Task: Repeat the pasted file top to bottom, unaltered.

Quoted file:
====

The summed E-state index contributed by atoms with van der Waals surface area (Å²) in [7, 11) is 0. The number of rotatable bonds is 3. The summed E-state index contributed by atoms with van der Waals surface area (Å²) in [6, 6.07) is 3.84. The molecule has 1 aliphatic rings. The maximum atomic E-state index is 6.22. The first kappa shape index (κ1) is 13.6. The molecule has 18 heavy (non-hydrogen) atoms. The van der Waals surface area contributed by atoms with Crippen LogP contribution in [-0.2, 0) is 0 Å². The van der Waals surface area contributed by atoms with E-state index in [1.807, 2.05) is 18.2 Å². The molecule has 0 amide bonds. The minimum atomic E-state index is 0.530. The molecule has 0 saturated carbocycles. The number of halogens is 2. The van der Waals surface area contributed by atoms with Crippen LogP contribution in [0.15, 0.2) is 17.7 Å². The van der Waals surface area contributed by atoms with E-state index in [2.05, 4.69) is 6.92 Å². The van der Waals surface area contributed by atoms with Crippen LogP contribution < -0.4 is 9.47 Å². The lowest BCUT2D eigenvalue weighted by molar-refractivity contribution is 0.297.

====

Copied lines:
The summed E-state index contributed by atoms with van der Waals surface area (Å²) in [7, 11) is 0. The number of rotatable bonds is 3. The summed E-state index contributed by atoms with van der Waals surface area (Å²) in [6, 6.07) is 3.84. The molecule has 1 aliphatic rings. The maximum atomic E-state index is 6.22. The first kappa shape index (κ1) is 13.6. The molecule has 18 heavy (non-hydrogen) atoms. The van der Waals surface area contributed by atoms with Crippen LogP contribution in [-0.2, 0) is 0 Å². The van der Waals surface area contributed by atoms with E-state index in [1.807, 2.05) is 18.2 Å². The molecule has 0 amide bonds. The minimum atomic E-state index is 0.530. The molecule has 0 saturated carbocycles. The number of halogens is 2. The van der Waals surface area contributed by atoms with Crippen LogP contribution in [0.15, 0.2) is 17.7 Å². The van der Waals surface area contributed by atoms with E-state index in [2.05, 4.69) is 6.92 Å². The van der Waals surface area contributed by atoms with Crippen LogP contribution < -0.4 is 9.47 Å². The lowest BCUT2D eigenvalue weighted by molar-refractivity contribution is 0.297.